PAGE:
Update: Based on a reader’s comment to this post regarding frequency of treatment, I contacted Dr. Greco and he said that he tries to get his hair transplant patients to get PRP injections once a year after the transplant. He uses a more purified version of PRP called CRP, and the details of that can be found on his website.
Greco Medical has been a long-time proponent of using platelet-rich plasma (PRP) during hair restoration procedures. In September 2014, The Journal of Dermatologic Surgery in the US published the largest ever PRP study related to hair. Dr. Joseph Greco was one of the four authors of this study. Luckily, the whole study is available on Greco Medical’s website.
I am impressed by some of the detailed content on there and they had both male (42) and female (22) participants. It does seem a bit limiting in that only “two independent evaluators” decided on the success or failure of the end results. The two before and after photos in there (female on page 1015, and male on page 1016) are impressive and in all likelihood among the best-case results. According to the two evaluators, the overall proportion of patients seeing a clinically significant improvement at 6 months post PRP treatment was 40.6% and 54.7%, respectively.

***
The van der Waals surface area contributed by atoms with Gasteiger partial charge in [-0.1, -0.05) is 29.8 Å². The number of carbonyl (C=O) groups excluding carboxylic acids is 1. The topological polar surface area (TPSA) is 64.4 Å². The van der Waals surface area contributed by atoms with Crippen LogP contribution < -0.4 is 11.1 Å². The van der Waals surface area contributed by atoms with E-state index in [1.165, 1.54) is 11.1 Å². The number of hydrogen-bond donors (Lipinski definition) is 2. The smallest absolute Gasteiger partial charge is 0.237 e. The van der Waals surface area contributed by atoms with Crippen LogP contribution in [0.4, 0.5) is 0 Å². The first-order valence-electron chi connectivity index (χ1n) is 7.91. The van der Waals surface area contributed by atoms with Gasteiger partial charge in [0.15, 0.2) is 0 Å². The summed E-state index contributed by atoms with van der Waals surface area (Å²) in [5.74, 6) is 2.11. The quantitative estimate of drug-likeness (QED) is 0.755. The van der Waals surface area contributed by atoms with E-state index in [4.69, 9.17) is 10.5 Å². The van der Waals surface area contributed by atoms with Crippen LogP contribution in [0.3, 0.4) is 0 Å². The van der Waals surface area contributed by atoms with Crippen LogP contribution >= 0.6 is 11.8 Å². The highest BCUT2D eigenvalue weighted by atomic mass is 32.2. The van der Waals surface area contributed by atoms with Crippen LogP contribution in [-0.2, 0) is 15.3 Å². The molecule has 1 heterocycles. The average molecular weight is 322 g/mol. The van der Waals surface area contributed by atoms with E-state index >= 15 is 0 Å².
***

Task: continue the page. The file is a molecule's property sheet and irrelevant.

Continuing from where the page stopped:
As with low-level laser therapy (LLLT), I have also always been very skeptical about PRP. My skepticism for both has subsided in the past year or two as more supportive studies have come out and as more surgeons have started offering both LLLT and PRP. However, I am still not convinced that either of these technologies offers more than a limited improvement in hair quality and thickness for the average person.
It also does not help when most of these study authors include hair transplant surgeons who are already big proponents of PRP and/or LLLT in their practices. It would be far more believable if researchers, universities and companies that are entirely financially disassociated with PRP published such studies.